Of Cunedda personally even less is known. Probably celebrated for his strength, courage, and ability to rally the beleaguered Romano-British forces of the region, he eventually secured a politically advantageous marriage to Gwawl, daughter of Coel Hen, the Romano-British ruler of Eboracum (modern York), and is claimed to have had nine sons. The early kingdoms of Ceredigion and Meirionnydd were supposedly named after his two sons Ceredig and Meirion.

Allt Cunedda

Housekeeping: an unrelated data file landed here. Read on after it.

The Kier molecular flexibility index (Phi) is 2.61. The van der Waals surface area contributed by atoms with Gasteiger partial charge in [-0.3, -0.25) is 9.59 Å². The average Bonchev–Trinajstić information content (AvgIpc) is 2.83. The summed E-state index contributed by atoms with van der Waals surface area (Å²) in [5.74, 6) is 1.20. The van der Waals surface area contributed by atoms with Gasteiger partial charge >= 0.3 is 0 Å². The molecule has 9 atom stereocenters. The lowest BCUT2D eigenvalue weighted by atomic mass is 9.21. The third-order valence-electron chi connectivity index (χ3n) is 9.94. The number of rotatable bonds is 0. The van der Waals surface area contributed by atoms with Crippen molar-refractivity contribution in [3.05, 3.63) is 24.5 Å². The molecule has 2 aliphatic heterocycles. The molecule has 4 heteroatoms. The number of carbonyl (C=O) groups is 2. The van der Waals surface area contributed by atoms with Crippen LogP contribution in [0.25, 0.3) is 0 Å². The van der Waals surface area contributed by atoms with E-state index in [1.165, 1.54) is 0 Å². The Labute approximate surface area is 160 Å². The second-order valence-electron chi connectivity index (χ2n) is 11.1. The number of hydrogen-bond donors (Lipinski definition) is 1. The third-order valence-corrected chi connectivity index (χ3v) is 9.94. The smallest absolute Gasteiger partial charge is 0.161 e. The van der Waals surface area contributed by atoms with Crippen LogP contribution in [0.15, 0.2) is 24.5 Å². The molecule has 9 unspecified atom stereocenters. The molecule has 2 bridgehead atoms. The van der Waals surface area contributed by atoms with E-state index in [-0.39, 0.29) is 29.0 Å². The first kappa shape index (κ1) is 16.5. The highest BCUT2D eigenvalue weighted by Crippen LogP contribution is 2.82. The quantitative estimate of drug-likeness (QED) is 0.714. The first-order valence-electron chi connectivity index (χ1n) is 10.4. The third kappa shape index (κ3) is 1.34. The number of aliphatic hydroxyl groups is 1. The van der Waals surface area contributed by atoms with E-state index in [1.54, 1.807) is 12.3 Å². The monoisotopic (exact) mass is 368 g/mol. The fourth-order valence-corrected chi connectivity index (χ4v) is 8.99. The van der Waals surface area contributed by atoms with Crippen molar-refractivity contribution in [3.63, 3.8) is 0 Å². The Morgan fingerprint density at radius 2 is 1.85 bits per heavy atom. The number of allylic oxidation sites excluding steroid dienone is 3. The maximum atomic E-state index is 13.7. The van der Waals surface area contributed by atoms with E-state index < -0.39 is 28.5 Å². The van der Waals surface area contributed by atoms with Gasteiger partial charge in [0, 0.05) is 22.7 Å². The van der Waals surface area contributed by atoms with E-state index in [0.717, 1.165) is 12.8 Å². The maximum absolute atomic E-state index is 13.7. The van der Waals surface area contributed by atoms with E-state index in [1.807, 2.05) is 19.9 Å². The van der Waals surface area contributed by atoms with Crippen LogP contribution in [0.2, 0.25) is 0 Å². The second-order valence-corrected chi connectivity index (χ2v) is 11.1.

The hill of Allt Cunedda close to Cydweli in Carmarthenshire is probably associated with this Cunedda and suggests his campaigns against the Irish extended from Gwynedd into to south west Wales. Amateur excavations of this site in the nineteenth century revealed an Iron Age hill fort and several collapsed stone cists containing the buried but well preserved skeletons of several men with formidable physical proportions. At least one of these was found in the seated position and another buried beneath a massive stone "shield" who had apparently been killed by a head wound. The bones appear to have been sent to various museums and have all since been woefully lost. One of the tumuli was known locally as Banc Benisel and was reputedly the grave of a Sawyl Penuchel, a legendary King of the Britons presumably from late Iron Age Britain. His epithet Penuchel or Ben Uchel means "high head" perhaps on account of his height. [1] According to the Welsh Life of Saint Cadoc, a king named Sawyl Penuchel held court at Allt Cunedda. Confusingly, Geoffrey of Monmouth, in his History of the Kings of Britain (1136), uses the name Samuil Penessil for a legendary pre-Roman king of Britain, preceded by Redechius and succeeded by Pir.[1] Whether this is the same king and Cadoc's tale is just revisiting an old folk memory, this a different man of the same name, or simply an error by the composer of the Life, is unclear.